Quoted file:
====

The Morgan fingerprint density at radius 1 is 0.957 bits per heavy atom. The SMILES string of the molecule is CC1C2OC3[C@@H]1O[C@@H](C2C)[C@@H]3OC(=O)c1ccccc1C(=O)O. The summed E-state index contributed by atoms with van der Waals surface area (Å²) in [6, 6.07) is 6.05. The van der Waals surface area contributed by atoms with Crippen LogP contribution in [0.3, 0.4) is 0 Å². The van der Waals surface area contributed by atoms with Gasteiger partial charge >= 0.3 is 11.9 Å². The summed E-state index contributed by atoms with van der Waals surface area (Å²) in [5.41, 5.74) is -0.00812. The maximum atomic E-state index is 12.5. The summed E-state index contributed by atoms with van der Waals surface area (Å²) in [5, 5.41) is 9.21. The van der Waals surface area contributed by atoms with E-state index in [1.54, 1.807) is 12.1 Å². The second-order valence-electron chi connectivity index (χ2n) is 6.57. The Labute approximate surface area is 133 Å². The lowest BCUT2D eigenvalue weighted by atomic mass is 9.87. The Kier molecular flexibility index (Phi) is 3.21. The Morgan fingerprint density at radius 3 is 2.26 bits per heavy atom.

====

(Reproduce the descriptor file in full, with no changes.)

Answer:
The Morgan fingerprint density at radius 1 is 0.957 bits per heavy atom. The SMILES string of the molecule is CC1C2OC3[C@@H]1O[C@@H](C2C)[C@@H]3OC(=O)c1ccccc1C(=O)O. The summed E-state index contributed by atoms with van der Waals surface area (Å²) in [6, 6.07) is 6.05. The van der Waals surface area contributed by atoms with Crippen LogP contribution in [0.3, 0.4) is 0 Å². The van der Waals surface area contributed by atoms with Gasteiger partial charge >= 0.3 is 11.9 Å². The summed E-state index contributed by atoms with van der Waals surface area (Å²) in [5.41, 5.74) is -0.00812. The maximum atomic E-state index is 12.5. The summed E-state index contributed by atoms with van der Waals surface area (Å²) in [5, 5.41) is 9.21. The van der Waals surface area contributed by atoms with E-state index in [1.54, 1.807) is 12.1 Å². The second-order valence-electron chi connectivity index (χ2n) is 6.57. The Labute approximate surface area is 133 Å². The lowest BCUT2D eigenvalue weighted by atomic mass is 9.87. The Kier molecular flexibility index (Phi) is 3.21. The Morgan fingerprint density at radius 3 is 2.26 bits per heavy atom.